As Republicans in the Senate rework their plan to repeal and replace the Affordable Care Act, hospitals and patients face uncertainty, Alabama health care advocates said Tuesday.
“I think a lot of hospitals are holding off on their future plans,” said Danne Howard, executive vice president of the Alabama Hospital Association. “They will be looking at their business models to see what cuts will have to be made to sustain what they have now.”
The Senate’s revised health care bill will be released Thursday after the first draft failed to garner a majority in the Senate, Sen. Mitch McConnell, R-Ky., said in a statement on Capitol Hill Tuesday. The Congressional Budget Office will release its findings on the bill next week, McConnell said.
McConnell delayed the Senate recess to Aug. 7 to work on the Senate Republicans’ health care bill. The announcement came after a lunch with Senate Republicans to discuss revisions to the bill introduced in June.
Howard said the current Senate bill will have a significant impact on Alabamians, with around 100,000 people losing private insurance due to rising premiums and subsidy cuts.
The bill in its current form will also lead to a $12.9 billion cut to Alabama Medicaid funding in the next 10 years, Howard said. These proposed cuts would make hospitals uncertain about their future, she said.
Individual Alabamians are affected by the uncertainty as well, according to Jim Carnes, policy director of the Montgomery-based nonprofit Arise Citizens' Policy Project. He said that negative television ads about the Affordable Care Act, widely known as Obamacare, during the election could have suppressed enrollment.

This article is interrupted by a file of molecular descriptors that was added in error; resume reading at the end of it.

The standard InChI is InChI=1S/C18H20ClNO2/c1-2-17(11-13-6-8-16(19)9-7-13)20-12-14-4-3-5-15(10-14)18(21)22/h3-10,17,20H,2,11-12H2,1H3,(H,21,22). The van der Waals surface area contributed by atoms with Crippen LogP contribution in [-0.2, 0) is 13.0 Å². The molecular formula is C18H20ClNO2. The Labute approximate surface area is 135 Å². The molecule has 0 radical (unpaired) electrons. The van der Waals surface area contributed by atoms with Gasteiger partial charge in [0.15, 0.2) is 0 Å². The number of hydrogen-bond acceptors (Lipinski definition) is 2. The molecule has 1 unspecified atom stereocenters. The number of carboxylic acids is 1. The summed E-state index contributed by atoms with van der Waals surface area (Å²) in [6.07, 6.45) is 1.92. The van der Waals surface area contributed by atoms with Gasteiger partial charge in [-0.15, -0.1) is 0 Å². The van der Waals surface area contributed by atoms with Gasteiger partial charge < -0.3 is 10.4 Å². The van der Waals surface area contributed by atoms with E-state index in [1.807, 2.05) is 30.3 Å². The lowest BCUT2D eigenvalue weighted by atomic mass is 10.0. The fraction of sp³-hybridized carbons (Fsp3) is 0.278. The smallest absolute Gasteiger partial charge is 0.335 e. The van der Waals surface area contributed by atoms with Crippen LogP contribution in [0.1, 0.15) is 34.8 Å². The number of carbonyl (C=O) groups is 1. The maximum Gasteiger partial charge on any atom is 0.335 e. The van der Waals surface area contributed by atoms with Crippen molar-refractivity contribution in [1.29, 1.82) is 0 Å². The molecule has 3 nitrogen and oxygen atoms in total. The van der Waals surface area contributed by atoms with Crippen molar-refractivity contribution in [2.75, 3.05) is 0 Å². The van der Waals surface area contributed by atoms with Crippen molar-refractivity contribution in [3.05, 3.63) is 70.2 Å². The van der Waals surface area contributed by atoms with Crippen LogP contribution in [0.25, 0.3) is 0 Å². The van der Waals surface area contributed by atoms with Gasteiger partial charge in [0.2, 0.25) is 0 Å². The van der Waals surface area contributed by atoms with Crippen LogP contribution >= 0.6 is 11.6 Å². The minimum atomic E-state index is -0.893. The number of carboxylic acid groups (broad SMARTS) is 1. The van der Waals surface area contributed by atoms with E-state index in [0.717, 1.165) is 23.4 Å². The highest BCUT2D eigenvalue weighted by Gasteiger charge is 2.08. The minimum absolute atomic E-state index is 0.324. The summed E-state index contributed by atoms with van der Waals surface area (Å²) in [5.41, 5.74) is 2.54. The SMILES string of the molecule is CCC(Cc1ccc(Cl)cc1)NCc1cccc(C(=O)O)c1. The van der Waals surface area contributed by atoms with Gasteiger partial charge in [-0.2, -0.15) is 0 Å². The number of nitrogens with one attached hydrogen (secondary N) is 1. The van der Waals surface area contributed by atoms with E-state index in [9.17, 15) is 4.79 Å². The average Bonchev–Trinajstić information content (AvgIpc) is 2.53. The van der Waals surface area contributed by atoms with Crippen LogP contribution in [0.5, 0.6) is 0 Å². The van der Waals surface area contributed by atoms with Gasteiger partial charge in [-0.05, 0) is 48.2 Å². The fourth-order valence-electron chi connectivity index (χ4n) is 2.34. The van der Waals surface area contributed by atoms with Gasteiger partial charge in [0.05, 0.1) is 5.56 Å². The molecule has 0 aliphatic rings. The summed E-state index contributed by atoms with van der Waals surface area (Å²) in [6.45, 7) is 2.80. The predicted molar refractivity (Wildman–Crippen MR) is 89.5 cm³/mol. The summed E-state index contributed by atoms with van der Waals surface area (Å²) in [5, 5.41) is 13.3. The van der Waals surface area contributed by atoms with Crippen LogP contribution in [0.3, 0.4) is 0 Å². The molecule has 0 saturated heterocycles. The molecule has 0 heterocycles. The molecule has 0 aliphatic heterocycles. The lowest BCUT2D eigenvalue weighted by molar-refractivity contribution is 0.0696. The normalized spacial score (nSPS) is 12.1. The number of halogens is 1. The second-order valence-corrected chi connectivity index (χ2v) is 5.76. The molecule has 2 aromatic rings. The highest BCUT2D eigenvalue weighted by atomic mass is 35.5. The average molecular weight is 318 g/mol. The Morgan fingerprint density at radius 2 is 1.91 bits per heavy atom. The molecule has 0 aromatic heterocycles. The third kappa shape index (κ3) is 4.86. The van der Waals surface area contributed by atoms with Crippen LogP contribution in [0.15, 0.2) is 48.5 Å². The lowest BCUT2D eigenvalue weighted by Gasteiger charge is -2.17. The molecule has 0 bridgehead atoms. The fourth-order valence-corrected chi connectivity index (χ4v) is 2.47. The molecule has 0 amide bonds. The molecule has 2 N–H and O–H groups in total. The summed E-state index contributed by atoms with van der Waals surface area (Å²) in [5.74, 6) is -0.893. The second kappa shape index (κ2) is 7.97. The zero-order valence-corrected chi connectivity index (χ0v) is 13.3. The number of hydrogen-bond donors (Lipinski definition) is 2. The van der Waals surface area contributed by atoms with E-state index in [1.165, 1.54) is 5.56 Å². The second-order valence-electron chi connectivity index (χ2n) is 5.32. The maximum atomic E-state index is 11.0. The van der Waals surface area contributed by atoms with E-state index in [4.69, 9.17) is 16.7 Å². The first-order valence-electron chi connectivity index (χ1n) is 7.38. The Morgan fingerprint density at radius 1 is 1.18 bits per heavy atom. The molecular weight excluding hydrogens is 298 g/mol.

“We can attribute the slight downturn in enrollment to the uncertainty,” Carnes said, referring to the people getting health coverage through exchanges set up under Obamacare. “People are wondering if the marketplace will be around and what do these changes mean for the people?”
According to the Kaiser Family Health Foundation nationwide enrollment in ACA decreased by 500,000 this year, but Blue Cross Blue Shield of Alabama officials said their enrollment increased by 50,000 over the same period.
Glen Browder, a political science professor at Jacksonville State University, foresees problems for Republicans if they don’t pass a bill.
“If they are not able to pass their bill, there will be great confusion among the public and the health care bureaucracy,” Browder said.
University of Alabama political science professor Joseph Smith sees advantages for Republicans in leaving the Affordable Care Act mostly untouched.
“If the Republicans were to give up on repealing or drastically cutting back on Obamacare, insurance companies would get more certainty that the system would stay the same going forward,” Smith wrote in an email to The Star. “That would entice insurance companies to participate in the insurance marketplaces set up under Obamacare.”
Repeated attempts to contact Alabama Sens. Richard Shelby and Luther Strange since the unveiling of the bill have been unsuccessful.
A spokesperson for Gov. Kay Ivey’s office said the governor did not have an opinion on the health care bill as it was still being drafted.